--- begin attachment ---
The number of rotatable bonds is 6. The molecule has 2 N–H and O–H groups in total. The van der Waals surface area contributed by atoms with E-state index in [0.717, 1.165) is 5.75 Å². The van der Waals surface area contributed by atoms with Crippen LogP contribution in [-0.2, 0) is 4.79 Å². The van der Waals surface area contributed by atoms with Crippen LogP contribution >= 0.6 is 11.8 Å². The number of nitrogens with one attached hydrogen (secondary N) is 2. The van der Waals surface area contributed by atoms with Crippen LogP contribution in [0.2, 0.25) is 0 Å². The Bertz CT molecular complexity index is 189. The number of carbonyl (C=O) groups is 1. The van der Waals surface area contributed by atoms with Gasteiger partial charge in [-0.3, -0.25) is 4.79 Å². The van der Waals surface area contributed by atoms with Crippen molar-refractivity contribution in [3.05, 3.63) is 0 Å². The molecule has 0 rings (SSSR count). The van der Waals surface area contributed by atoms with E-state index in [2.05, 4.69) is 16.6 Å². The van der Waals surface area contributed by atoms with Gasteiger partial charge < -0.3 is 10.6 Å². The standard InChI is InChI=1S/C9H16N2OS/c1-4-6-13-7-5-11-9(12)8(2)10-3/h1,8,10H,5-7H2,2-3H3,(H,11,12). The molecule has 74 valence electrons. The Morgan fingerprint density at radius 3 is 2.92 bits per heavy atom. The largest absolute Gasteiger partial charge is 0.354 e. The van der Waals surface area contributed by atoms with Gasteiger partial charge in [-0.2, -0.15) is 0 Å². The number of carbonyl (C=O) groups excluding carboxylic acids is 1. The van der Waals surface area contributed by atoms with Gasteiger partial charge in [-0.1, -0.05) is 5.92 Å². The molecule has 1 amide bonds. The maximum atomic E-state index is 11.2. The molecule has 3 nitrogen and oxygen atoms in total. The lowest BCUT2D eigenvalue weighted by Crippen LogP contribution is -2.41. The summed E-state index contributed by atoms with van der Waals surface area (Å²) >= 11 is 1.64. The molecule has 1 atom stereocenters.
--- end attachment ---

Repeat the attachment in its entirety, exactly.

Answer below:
The number of rotatable bonds is 6. The molecule has 2 N–H and O–H groups in total. The van der Waals surface area contributed by atoms with E-state index in [0.717, 1.165) is 5.75 Å². The van der Waals surface area contributed by atoms with Crippen LogP contribution in [-0.2, 0) is 4.79 Å². The van der Waals surface area contributed by atoms with Crippen LogP contribution >= 0.6 is 11.8 Å². The number of nitrogens with one attached hydrogen (secondary N) is 2. The van der Waals surface area contributed by atoms with Crippen LogP contribution in [0.2, 0.25) is 0 Å². The Bertz CT molecular complexity index is 189. The number of carbonyl (C=O) groups is 1. The van der Waals surface area contributed by atoms with Gasteiger partial charge in [-0.3, -0.25) is 4.79 Å². The van der Waals surface area contributed by atoms with Crippen molar-refractivity contribution in [3.05, 3.63) is 0 Å². The molecule has 0 rings (SSSR count). The van der Waals surface area contributed by atoms with E-state index in [2.05, 4.69) is 16.6 Å². The van der Waals surface area contributed by atoms with Gasteiger partial charge < -0.3 is 10.6 Å². The standard InChI is InChI=1S/C9H16N2OS/c1-4-6-13-7-5-11-9(12)8(2)10-3/h1,8,10H,5-7H2,2-3H3,(H,11,12). The molecule has 74 valence electrons. The Morgan fingerprint density at radius 3 is 2.92 bits per heavy atom. The largest absolute Gasteiger partial charge is 0.354 e. The van der Waals surface area contributed by atoms with Gasteiger partial charge in [-0.2, -0.15) is 0 Å². The number of carbonyl (C=O) groups excluding carboxylic acids is 1. The van der Waals surface area contributed by atoms with Gasteiger partial charge in [-0.1, -0.05) is 5.92 Å². The molecule has 1 amide bonds. The maximum atomic E-state index is 11.2. The molecule has 3 nitrogen and oxygen atoms in total. The lowest BCUT2D eigenvalue weighted by Crippen LogP contribution is -2.41. The summed E-state index contributed by atoms with van der Waals surface area (Å²) >= 11 is 1.64. The molecule has 1 atom stereocenters.